Social spending accounts for about half of all government expenditures, and cash benefits account for the majority of social spending. For households, accessible government transfers are central to cope with economic crises, with the demands of dynamic labour markets, and with changes in personal and family circumstances. The scope and coverage of social protection has received renewed attention following the global Social Protection Floor initiative and governments’ efforts to implement and monitor the Sustainable Development Goals (SDGs).
The OECD’s Social Benefit Recipients Database (SOCR) presents, for the first time, comparable information on the number of people receiving cash benefits. SOCR includes data for the main income replacement programmes in the unemployment, social assistance, disability and old-age branches. It currently covers eight years (2007-2014) for most OECD and EU countries.
Note: Trends in recipient numbers show aggregates by social protection branch. In some countries, recipients stocks for some relevant programmes are missing, meaning that aggregates cannot be reported. However, country notes report recipients stocks detailed at programme level for all countries.
aggregated data by social protection branch
The current version includes the number of recipients of the main income replacement programmes for eight years (2007-2014) for most countries and normally refer to annual averages. Users are encouraged to refer to country-specific notes in the data files, and to detailed explanations in the methodology document below:
Non-OECD EU countries
methodological and analytical documents
The SOCR database relies on administrative data provided by governments and has been compiled as part of an ambitious joint project initiated by OECD and the European Commission in 2010. Along with existing information on social spending and on the adequacy of benefit levels, the SOCR data shed light on the effectiveness and efficiency of social protection policies.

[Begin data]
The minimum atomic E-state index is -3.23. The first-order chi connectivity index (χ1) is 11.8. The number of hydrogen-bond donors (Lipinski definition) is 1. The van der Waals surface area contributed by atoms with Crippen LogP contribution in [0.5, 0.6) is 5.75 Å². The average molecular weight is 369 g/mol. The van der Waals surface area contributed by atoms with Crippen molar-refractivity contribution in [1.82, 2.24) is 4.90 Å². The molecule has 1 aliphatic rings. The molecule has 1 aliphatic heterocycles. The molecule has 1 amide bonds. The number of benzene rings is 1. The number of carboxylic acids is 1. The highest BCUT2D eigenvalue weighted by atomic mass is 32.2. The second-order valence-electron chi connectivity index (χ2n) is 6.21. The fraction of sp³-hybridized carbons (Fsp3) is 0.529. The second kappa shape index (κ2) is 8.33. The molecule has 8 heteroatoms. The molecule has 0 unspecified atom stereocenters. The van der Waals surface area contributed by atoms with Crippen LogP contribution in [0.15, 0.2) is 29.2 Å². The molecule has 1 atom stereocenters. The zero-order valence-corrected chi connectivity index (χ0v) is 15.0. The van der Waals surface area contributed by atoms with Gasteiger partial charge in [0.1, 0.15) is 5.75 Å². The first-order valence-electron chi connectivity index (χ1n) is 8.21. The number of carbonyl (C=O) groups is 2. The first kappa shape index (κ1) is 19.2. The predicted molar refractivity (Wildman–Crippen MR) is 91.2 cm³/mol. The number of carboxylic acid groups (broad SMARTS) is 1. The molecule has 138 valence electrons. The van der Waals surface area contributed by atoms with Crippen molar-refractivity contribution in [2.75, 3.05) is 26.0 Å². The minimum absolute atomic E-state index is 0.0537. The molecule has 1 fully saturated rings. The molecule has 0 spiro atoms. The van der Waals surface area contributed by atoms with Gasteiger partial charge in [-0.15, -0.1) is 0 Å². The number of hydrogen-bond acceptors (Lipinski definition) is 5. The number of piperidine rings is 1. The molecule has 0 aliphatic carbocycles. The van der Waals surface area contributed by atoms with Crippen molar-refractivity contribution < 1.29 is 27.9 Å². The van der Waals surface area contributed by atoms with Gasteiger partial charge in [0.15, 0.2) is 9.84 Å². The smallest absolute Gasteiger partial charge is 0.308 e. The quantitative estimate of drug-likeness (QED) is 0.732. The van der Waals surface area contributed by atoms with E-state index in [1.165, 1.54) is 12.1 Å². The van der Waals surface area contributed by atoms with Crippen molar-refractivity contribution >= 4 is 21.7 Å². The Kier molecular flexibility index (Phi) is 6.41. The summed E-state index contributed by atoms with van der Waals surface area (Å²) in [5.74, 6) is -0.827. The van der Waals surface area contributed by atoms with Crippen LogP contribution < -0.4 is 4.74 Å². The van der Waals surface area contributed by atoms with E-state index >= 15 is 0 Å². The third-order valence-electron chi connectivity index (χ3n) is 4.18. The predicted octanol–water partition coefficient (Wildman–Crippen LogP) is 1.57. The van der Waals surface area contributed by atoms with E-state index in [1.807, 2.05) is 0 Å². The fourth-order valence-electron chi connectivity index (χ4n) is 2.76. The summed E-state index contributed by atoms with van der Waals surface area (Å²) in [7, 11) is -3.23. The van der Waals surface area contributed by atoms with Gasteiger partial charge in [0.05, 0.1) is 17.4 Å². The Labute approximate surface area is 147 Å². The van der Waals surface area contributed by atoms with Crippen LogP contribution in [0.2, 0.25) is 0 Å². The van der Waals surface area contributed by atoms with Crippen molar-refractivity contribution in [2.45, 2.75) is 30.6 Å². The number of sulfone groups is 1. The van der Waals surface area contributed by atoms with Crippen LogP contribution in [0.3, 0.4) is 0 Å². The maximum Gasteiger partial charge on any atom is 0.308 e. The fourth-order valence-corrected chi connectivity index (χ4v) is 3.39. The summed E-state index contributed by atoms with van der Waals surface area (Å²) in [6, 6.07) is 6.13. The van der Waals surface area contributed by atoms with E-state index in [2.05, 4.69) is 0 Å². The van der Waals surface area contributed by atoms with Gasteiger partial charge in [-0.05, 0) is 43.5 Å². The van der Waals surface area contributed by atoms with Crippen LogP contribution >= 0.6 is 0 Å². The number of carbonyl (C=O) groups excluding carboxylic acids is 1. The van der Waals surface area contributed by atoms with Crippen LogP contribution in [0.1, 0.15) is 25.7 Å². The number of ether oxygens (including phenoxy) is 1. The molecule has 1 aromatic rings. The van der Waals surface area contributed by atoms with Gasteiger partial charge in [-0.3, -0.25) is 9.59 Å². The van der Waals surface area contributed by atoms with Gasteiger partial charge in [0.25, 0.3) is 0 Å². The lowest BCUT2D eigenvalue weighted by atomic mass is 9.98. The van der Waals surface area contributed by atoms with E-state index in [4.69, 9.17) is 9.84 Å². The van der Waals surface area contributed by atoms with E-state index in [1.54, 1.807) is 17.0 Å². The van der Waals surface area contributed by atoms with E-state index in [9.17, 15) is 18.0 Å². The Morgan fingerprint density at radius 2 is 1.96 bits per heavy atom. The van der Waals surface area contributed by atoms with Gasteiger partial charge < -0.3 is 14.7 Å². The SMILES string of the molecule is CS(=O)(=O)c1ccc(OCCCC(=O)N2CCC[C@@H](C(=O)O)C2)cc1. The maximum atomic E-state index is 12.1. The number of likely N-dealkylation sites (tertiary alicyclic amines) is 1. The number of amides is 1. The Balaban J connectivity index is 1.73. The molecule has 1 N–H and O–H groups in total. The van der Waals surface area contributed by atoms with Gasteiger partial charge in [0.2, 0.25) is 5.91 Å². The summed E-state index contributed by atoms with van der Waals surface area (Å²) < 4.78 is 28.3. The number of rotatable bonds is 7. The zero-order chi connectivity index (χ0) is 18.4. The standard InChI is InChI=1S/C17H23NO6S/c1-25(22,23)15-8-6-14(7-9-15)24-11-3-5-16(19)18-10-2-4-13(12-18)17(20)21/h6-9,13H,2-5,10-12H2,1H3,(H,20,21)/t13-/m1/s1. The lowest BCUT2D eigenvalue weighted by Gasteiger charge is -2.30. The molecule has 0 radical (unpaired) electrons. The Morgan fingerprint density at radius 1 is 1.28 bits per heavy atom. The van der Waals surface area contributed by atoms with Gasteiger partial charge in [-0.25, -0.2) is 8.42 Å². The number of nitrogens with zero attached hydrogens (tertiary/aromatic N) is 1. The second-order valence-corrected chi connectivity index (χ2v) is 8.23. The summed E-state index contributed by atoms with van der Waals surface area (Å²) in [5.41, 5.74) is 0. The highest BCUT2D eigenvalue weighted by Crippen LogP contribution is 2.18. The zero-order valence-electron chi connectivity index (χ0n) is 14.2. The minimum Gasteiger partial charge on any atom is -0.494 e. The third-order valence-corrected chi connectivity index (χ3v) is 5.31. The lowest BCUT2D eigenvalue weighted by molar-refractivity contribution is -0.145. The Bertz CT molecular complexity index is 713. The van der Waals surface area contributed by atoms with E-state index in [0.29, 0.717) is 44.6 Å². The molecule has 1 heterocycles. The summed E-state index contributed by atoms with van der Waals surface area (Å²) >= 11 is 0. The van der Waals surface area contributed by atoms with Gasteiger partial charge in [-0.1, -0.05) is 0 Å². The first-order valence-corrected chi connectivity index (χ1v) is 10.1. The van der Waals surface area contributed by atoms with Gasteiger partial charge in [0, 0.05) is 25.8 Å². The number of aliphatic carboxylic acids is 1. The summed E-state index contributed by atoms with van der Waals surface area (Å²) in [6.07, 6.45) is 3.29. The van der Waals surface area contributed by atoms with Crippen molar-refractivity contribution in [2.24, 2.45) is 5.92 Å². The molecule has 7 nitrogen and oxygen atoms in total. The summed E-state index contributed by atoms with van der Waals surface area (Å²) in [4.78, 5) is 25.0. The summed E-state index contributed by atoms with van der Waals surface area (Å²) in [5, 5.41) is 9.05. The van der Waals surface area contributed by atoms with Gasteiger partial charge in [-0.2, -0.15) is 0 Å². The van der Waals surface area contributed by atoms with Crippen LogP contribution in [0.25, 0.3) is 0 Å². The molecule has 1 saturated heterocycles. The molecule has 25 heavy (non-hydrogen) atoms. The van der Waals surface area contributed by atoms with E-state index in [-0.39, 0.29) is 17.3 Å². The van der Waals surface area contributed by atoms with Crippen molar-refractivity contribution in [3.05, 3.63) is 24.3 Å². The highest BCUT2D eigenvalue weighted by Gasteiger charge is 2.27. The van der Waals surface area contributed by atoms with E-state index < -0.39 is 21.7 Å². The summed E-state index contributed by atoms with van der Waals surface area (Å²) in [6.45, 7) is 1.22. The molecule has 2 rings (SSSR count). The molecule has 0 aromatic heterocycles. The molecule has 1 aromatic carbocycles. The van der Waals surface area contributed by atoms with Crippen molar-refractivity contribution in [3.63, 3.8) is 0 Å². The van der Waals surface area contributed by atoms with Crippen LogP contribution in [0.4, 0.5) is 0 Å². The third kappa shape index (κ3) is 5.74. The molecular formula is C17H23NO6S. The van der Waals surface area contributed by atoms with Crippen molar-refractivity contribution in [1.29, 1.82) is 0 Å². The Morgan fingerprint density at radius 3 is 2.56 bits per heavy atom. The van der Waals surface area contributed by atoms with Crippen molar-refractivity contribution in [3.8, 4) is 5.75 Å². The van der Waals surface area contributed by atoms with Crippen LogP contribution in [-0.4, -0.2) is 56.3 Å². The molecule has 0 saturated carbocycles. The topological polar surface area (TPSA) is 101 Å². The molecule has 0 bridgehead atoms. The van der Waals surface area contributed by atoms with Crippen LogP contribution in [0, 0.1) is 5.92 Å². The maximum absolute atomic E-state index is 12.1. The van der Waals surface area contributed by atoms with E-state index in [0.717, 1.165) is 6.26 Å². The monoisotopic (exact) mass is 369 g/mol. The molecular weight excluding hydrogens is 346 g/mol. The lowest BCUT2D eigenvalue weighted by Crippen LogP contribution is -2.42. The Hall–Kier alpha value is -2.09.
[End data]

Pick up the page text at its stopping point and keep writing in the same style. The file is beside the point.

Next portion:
RELATED studies and results
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These documents were produced with the financial assistance of the European Union Programme for Employment and Social Innovation “EaSI” (2014-2020). The opinions expressed and arguments employed herein do not necessarily reflect the official views of the OECD member countries or of the European Union.
* The statistical data for Israel are supplied by and under the responsibility of the relevant Israeli authorities. The use of such data by the OECD is without prejudice to the status of the Golan Heights, East Jerusalem and Israeli settlements in the West Bank under the terms of international law.
**Footnote by Turkey: The information in this document with reference to « Cyprus » relates to the southern part of the Island. There is no single authority representing both Turkish and Greek Cypriot people on the Island. Turkey recognizes the Turkish Republic of Northern Cyprus (TRNC). Until a lasting and equitable solution is found within the context of United Nations, Turkey shall preserve its position concerning the “Cyprus issue”.
**Footnote by all the European Union Member States of the OECD and the European Union: The Republic of Cyprus is recognized by all members of the United Nations with the exception of Turkey. The information in this document relates to the area under the effective control of the Government of the Republic of Cyprus.